Cardiovascular disease remains a leading cause of deaths due to noncommunicable diseases, of which ischemic heart disease forms a large percentage. The main therapeutic strategy to treat ischemic heart disease is reperfusion that could either be medical or surgical. However, reperfusion following ischemia is known to increase the infarct size further. Newer strategies such as ischemic preconditioning (IPC), ischemic postconditioning, and remote IPC have been shown to condition the myocardium to ischemia-reperfusion injury and thus reduce the final infarct size. Research over the past 3 decades has deepened our understanding of cellular and subcellular pathways that mediate ischemia-reperfusion injury. This in turn has resulted in the development of several pharmacological agents that act as conditioning agents, which reduce the final myocardial infarct size following ischemia-reperfusion. This review discusses many of these agents, their mechanisms of action, and the animal and clinical evidence behind them.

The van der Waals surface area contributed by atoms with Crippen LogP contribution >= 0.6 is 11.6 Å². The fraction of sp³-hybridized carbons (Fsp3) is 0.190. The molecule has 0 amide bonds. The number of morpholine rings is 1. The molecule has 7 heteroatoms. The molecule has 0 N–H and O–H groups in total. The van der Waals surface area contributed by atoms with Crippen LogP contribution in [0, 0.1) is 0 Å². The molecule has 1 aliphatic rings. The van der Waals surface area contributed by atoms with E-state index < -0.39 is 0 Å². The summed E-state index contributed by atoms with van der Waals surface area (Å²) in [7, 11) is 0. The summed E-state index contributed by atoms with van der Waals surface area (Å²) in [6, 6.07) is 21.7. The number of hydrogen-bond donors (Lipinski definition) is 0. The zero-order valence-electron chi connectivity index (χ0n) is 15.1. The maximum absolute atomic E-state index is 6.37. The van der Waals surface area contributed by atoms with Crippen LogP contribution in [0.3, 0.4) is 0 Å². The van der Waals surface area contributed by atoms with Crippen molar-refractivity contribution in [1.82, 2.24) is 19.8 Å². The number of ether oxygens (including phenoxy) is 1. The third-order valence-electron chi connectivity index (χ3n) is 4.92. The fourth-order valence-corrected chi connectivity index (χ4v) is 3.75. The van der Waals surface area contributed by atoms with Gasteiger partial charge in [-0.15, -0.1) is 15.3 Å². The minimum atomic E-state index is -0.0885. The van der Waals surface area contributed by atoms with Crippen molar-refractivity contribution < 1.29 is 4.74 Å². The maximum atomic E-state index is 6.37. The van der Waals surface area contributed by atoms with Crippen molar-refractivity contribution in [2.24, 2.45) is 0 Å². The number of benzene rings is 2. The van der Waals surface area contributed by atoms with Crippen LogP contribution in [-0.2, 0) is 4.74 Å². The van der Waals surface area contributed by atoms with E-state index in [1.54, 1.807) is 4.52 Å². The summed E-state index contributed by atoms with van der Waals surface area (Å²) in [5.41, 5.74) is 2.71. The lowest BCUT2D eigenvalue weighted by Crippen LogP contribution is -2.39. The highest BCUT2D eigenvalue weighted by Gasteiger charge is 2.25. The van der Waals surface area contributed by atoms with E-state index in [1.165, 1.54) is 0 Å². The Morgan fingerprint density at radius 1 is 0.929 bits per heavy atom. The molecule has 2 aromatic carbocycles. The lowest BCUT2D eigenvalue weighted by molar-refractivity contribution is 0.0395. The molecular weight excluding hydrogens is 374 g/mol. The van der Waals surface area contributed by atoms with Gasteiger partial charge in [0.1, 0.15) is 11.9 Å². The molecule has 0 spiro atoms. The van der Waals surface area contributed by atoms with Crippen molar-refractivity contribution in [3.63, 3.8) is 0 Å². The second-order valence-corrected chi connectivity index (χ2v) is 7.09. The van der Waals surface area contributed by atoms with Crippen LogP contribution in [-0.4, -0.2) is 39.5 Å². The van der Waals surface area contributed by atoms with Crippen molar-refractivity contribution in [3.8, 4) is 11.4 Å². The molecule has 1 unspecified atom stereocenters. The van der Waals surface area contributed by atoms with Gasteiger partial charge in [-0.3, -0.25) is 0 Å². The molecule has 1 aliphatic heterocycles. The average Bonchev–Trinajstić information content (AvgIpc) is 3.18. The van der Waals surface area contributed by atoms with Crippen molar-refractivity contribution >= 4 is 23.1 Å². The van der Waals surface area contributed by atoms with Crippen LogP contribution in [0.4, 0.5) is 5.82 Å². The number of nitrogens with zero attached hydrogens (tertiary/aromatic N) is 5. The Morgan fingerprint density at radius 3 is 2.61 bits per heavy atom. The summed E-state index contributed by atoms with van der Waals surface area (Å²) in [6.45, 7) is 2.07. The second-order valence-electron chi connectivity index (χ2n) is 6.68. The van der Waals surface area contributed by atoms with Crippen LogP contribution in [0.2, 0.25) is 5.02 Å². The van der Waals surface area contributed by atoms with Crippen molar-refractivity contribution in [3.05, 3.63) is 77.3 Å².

Keywords: acute myocardial infarction; cardiac pharmacology; heart disease; ischemia–reperfusion injury.